The Barber Institute contains one of the finest small collections of European art in the UK. The works have been purchased to fit Lady Barber’s criteria that everything should be of ‘that standard of quality required by the National Gallery or Wallace Collection’. Careful consideration has also been given to making sure that the works provide a comprehensive coverage of the great national schools and the different genres and styles. The outcome is a collection which includes prime examples of the work of many of the greatest artists including Botticelli, Giovanni Bellini, Veronese, Rubens, Van Dyck, Poussin, Claude, Gainsborough, Turner, Ingres, Manet, Monet, Degas, Van Gogh, Gauguin and Magritte.

The Barber Institute is perhaps best known for its fine collection of French 19th-century paintings, with a series of masterpieces by the Impressionists including Edouard Manet’s Portrait of Carolus-Duran and Degas’ fascinating image of Jockeys Before the Race (pictured right). The Post-Impressionists are also well represented with works by Gauguin — Bathers at Tahiti and Toulouse-Lautrec — A Woman Seated in a Garden. Earlier landscapes by Gustave Courbet — The Sea-Arch at Etretat, and others by the Barbizon school, complete the coverage of the French school.

The Barber is also the home of an important group of late medieval and Renaissance panel paintings, the most significant of which is perhaps Simone Martini’s moving portrayal of Saint John the Baptist. Outstanding too is Sandro Botticelli’s Madonna and Child with the Infant Saint John the Baptist, as well as a very fine group of Venetian paintings beginning with Giovanni Bellini’s Saint Jerome in the Wilderness. Bassano’s Adoration of the Magi marks the next generation of Venetian artist followed by Veronese, represented by his monumental Visitation.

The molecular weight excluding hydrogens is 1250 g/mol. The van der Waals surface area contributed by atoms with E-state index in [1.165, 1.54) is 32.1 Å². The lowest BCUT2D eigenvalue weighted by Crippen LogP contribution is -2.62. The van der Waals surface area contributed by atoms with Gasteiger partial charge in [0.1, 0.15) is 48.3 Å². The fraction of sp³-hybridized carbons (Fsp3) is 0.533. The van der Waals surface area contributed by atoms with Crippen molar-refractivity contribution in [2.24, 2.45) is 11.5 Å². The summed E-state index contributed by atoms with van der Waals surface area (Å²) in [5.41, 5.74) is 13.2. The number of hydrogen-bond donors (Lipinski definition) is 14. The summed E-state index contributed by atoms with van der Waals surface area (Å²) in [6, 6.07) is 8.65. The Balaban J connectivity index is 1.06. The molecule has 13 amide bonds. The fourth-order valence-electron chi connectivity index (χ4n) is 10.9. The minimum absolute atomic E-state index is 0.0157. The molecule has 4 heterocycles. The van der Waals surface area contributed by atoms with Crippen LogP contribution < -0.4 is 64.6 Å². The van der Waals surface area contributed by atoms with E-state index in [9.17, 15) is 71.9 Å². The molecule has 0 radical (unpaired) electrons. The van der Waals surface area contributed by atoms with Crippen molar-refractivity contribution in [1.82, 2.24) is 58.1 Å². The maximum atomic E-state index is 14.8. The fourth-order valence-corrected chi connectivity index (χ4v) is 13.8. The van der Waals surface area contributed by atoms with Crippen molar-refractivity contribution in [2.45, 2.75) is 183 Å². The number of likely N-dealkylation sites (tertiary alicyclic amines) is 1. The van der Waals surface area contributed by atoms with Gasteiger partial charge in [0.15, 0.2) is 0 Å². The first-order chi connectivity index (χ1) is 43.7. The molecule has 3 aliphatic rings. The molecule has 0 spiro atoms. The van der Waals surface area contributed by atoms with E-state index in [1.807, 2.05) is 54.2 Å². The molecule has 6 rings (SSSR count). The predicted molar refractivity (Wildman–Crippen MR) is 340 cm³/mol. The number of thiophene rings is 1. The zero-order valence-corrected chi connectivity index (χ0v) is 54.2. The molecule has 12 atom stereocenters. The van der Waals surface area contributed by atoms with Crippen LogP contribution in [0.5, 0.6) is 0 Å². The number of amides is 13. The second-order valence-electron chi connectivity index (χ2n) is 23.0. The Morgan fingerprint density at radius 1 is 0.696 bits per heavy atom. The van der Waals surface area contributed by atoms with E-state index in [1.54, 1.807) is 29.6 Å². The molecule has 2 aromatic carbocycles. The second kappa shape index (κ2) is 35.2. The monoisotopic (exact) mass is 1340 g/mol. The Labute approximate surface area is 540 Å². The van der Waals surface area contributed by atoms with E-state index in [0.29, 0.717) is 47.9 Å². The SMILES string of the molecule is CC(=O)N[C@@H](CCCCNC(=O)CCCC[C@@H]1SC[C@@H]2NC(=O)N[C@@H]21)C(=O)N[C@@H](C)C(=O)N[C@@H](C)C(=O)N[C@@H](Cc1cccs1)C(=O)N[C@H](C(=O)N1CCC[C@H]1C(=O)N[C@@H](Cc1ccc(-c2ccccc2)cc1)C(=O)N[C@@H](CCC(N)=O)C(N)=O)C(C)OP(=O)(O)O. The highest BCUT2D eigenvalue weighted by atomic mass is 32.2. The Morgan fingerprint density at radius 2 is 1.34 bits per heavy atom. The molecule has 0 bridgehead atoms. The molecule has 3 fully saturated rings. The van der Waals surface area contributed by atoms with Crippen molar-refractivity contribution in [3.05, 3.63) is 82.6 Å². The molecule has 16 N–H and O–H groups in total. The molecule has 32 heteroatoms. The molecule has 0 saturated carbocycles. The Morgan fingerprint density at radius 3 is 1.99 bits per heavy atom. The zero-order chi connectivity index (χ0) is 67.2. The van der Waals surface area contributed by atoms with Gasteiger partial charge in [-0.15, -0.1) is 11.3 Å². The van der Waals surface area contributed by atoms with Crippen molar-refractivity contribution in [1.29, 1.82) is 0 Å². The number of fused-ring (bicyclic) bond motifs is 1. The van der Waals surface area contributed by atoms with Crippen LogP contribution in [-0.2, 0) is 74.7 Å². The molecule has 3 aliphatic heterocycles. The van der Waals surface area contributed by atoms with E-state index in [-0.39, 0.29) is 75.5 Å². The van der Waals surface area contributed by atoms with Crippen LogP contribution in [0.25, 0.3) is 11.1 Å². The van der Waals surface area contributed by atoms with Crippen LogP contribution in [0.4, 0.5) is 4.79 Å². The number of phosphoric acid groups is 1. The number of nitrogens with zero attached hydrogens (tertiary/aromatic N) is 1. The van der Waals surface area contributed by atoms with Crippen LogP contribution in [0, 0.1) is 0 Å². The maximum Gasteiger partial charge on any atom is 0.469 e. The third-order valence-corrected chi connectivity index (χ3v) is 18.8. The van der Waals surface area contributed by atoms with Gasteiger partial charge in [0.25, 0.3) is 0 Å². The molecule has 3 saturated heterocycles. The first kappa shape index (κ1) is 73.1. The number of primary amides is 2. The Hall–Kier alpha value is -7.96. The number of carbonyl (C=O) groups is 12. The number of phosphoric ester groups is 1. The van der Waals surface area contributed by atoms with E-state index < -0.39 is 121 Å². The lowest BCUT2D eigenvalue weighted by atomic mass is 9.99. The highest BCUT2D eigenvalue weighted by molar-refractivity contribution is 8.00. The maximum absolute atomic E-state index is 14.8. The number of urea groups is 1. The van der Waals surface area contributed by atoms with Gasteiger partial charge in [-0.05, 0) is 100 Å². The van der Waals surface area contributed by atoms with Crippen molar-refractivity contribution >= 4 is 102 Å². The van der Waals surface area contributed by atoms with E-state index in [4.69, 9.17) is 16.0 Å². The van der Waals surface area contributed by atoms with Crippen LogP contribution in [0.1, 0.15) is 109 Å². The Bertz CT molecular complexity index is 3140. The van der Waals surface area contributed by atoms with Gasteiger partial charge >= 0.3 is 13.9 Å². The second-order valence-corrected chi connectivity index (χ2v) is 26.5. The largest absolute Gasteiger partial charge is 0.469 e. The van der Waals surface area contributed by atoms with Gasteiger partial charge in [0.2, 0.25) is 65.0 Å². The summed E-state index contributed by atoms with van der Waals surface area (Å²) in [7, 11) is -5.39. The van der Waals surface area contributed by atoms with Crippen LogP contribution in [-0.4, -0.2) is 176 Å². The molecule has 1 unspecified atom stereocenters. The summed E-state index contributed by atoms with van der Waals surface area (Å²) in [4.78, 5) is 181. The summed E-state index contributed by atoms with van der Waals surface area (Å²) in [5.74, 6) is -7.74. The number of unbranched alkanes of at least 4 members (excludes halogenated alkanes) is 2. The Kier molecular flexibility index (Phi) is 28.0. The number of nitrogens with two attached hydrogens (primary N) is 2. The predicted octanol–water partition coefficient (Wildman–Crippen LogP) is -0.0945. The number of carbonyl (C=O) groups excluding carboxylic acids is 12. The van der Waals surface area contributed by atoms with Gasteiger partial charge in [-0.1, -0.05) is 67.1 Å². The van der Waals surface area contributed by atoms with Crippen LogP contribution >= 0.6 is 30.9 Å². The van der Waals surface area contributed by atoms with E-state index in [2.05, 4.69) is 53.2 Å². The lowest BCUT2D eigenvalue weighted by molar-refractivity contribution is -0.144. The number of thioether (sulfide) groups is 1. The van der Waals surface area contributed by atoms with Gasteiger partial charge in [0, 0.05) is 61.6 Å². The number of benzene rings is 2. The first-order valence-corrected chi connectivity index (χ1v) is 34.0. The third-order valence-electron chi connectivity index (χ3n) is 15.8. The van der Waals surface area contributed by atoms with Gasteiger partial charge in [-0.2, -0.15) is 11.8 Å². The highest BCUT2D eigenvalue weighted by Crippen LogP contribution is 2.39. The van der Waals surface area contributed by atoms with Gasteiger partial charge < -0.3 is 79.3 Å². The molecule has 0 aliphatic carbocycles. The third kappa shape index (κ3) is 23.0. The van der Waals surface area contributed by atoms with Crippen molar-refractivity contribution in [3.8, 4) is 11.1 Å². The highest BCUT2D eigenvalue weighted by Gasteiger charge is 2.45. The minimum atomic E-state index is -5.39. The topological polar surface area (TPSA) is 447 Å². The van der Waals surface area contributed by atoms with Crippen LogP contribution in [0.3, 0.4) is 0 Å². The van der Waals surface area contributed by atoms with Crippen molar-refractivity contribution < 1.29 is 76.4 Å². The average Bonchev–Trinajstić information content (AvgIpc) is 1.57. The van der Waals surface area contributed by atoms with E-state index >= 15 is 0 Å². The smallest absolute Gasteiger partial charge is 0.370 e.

The later Old Master painters are represented by a series of key works. From the 17th century there are masterpieces by Claude — A Pastoral Landscape, Van Dyck’s Ecce Homo and Frans Hals’ A Portrait of a Man Holding a Skull. The Barber has also purchased a series of outstanding works by lesser-known artists who, in some cases, are not otherwise represented in British collections. Evaristo Baschenis’s Still Life with Musical Instruments, for example, is an astonishing tour de force. Works by Matthias Stom and Johan Christian Dahl illustrate how an eye for quality can lead to the purchase of significant works which can expand our horizons.

Art Uk


Images of all of the paintings in the Barber Institute’s collection can be found on the Art UK website.